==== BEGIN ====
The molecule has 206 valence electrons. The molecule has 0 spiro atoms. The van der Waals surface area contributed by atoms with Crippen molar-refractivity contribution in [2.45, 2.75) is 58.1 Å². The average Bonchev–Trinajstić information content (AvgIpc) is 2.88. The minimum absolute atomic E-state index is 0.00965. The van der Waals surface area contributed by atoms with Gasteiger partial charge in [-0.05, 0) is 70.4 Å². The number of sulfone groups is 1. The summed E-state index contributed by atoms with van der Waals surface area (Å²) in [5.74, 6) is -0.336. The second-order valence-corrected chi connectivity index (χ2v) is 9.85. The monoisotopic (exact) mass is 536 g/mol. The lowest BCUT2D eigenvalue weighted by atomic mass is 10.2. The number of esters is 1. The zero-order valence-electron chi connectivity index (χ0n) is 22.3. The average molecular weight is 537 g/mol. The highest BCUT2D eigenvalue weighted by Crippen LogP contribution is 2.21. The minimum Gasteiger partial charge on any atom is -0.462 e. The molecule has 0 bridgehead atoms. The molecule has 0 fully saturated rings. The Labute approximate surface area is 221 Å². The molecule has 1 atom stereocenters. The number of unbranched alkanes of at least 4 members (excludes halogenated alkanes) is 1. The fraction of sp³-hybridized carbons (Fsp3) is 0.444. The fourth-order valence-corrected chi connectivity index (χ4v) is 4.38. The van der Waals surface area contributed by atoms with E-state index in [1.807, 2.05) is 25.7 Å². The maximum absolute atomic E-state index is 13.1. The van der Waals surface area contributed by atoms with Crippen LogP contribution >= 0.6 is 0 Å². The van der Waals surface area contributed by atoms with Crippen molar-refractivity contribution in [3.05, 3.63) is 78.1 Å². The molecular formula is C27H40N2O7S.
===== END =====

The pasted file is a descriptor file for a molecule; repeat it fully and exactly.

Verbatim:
The molecule has 206 valence electrons. The molecule has 0 spiro atoms. The van der Waals surface area contributed by atoms with Crippen molar-refractivity contribution in [2.45, 2.75) is 58.1 Å². The average Bonchev–Trinajstić information content (AvgIpc) is 2.88. The minimum absolute atomic E-state index is 0.00965. The van der Waals surface area contributed by atoms with Gasteiger partial charge in [-0.05, 0) is 70.4 Å². The number of sulfone groups is 1. The summed E-state index contributed by atoms with van der Waals surface area (Å²) in [5.74, 6) is -0.336. The second-order valence-corrected chi connectivity index (χ2v) is 9.85. The monoisotopic (exact) mass is 536 g/mol. The lowest BCUT2D eigenvalue weighted by atomic mass is 10.2. The number of esters is 1. The zero-order valence-electron chi connectivity index (χ0n) is 22.3. The average molecular weight is 537 g/mol. The highest BCUT2D eigenvalue weighted by Crippen LogP contribution is 2.21. The minimum Gasteiger partial charge on any atom is -0.462 e. The molecule has 0 bridgehead atoms. The molecule has 0 fully saturated rings. The Labute approximate surface area is 221 Å². The molecule has 1 atom stereocenters. The number of unbranched alkanes of at least 4 members (excludes halogenated alkanes) is 1. The fraction of sp³-hybridized carbons (Fsp3) is 0.444. The fourth-order valence-corrected chi connectivity index (χ4v) is 4.38. The van der Waals surface area contributed by atoms with E-state index in [1.807, 2.05) is 25.7 Å². The maximum absolute atomic E-state index is 13.1. The van der Waals surface area contributed by atoms with Crippen LogP contribution >= 0.6 is 0 Å². The van der Waals surface area contributed by atoms with Crippen molar-refractivity contribution in [3.05, 3.63) is 78.1 Å². The molecular formula is C27H40N2O7S.